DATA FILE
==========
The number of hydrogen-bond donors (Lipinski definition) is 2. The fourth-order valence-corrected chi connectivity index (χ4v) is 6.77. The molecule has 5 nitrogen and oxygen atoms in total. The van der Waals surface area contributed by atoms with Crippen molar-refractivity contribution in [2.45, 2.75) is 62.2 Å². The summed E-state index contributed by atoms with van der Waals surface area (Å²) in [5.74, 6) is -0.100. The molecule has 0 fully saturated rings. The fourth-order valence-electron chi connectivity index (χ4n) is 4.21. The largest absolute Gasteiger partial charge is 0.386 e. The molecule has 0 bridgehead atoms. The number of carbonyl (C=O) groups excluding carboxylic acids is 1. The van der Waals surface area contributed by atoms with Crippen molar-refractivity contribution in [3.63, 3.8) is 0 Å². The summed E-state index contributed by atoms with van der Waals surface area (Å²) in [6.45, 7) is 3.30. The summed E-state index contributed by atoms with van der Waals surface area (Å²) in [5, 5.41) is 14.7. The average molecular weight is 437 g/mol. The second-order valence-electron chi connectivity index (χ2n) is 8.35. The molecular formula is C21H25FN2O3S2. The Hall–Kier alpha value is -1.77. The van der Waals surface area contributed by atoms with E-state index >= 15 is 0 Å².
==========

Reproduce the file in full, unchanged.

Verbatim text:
The number of hydrogen-bond donors (Lipinski definition) is 2. The fourth-order valence-corrected chi connectivity index (χ4v) is 6.77. The molecule has 5 nitrogen and oxygen atoms in total. The van der Waals surface area contributed by atoms with Crippen molar-refractivity contribution in [2.45, 2.75) is 62.2 Å². The summed E-state index contributed by atoms with van der Waals surface area (Å²) in [5.74, 6) is -0.100. The molecule has 0 fully saturated rings. The fourth-order valence-electron chi connectivity index (χ4n) is 4.21. The largest absolute Gasteiger partial charge is 0.386 e. The molecule has 0 bridgehead atoms. The number of carbonyl (C=O) groups excluding carboxylic acids is 1. The van der Waals surface area contributed by atoms with Crippen molar-refractivity contribution in [3.63, 3.8) is 0 Å². The summed E-state index contributed by atoms with van der Waals surface area (Å²) in [6.45, 7) is 3.30. The summed E-state index contributed by atoms with van der Waals surface area (Å²) in [5, 5.41) is 14.7. The average molecular weight is 437 g/mol. The second-order valence-electron chi connectivity index (χ2n) is 8.35. The molecular formula is C21H25FN2O3S2. The Hall–Kier alpha value is -1.77. The van der Waals surface area contributed by atoms with E-state index >= 15 is 0 Å².